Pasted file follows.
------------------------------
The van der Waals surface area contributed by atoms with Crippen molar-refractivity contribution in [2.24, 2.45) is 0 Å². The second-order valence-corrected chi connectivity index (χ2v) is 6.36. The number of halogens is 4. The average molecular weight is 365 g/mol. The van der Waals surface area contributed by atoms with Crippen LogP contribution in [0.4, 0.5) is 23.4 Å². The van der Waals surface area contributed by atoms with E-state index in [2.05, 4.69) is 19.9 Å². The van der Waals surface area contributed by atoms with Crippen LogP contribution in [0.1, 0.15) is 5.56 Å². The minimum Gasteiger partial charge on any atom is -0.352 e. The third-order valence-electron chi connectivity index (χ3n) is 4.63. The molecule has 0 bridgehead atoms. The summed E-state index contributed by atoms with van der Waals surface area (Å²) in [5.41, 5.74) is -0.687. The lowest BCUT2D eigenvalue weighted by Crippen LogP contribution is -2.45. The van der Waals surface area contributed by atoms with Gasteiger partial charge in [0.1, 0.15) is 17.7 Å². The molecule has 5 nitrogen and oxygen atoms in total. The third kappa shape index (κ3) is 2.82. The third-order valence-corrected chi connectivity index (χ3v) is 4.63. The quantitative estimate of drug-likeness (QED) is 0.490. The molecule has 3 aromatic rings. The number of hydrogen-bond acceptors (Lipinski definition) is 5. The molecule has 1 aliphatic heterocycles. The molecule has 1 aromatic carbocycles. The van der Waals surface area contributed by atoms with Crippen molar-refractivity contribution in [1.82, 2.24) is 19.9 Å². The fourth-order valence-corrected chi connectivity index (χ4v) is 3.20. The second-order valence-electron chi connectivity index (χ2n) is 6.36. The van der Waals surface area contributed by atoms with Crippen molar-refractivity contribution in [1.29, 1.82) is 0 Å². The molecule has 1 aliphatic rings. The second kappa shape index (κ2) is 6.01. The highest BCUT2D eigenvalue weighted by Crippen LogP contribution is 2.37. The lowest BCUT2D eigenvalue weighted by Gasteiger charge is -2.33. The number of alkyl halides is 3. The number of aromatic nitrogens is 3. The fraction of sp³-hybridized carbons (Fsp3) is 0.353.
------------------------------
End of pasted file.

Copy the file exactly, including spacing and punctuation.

The van der Waals surface area contributed by atoms with Crippen molar-refractivity contribution in [2.24, 2.45) is 0 Å². The second-order valence-corrected chi connectivity index (χ2v) is 6.36. The number of halogens is 4. The average molecular weight is 365 g/mol. The van der Waals surface area contributed by atoms with Crippen LogP contribution in [0.4, 0.5) is 23.4 Å². The van der Waals surface area contributed by atoms with E-state index in [2.05, 4.69) is 19.9 Å². The van der Waals surface area contributed by atoms with Crippen LogP contribution in [0.1, 0.15) is 5.56 Å². The minimum Gasteiger partial charge on any atom is -0.352 e. The third-order valence-electron chi connectivity index (χ3n) is 4.63. The molecule has 0 bridgehead atoms. The summed E-state index contributed by atoms with van der Waals surface area (Å²) in [5.41, 5.74) is -0.687. The lowest BCUT2D eigenvalue weighted by Crippen LogP contribution is -2.45. The van der Waals surface area contributed by atoms with Gasteiger partial charge in [0.1, 0.15) is 17.7 Å². The molecule has 5 nitrogen and oxygen atoms in total. The third kappa shape index (κ3) is 2.82. The third-order valence-corrected chi connectivity index (χ3v) is 4.63. The quantitative estimate of drug-likeness (QED) is 0.490. The molecule has 3 aromatic rings. The number of hydrogen-bond acceptors (Lipinski definition) is 5. The molecule has 1 aliphatic heterocycles. The molecule has 1 aromatic carbocycles. The van der Waals surface area contributed by atoms with Crippen molar-refractivity contribution in [1.82, 2.24) is 19.9 Å². The fourth-order valence-corrected chi connectivity index (χ4v) is 3.20. The second-order valence-electron chi connectivity index (χ2n) is 6.36. The van der Waals surface area contributed by atoms with Crippen molar-refractivity contribution in [1.29, 1.82) is 0 Å². The molecule has 1 aliphatic rings. The second kappa shape index (κ2) is 6.01. The highest BCUT2D eigenvalue weighted by Crippen LogP contribution is 2.37. The lowest BCUT2D eigenvalue weighted by Gasteiger charge is -2.33. The number of alkyl halides is 3. The number of aromatic nitrogens is 3. The fraction of sp³-hybridized carbons (Fsp3) is 0.353.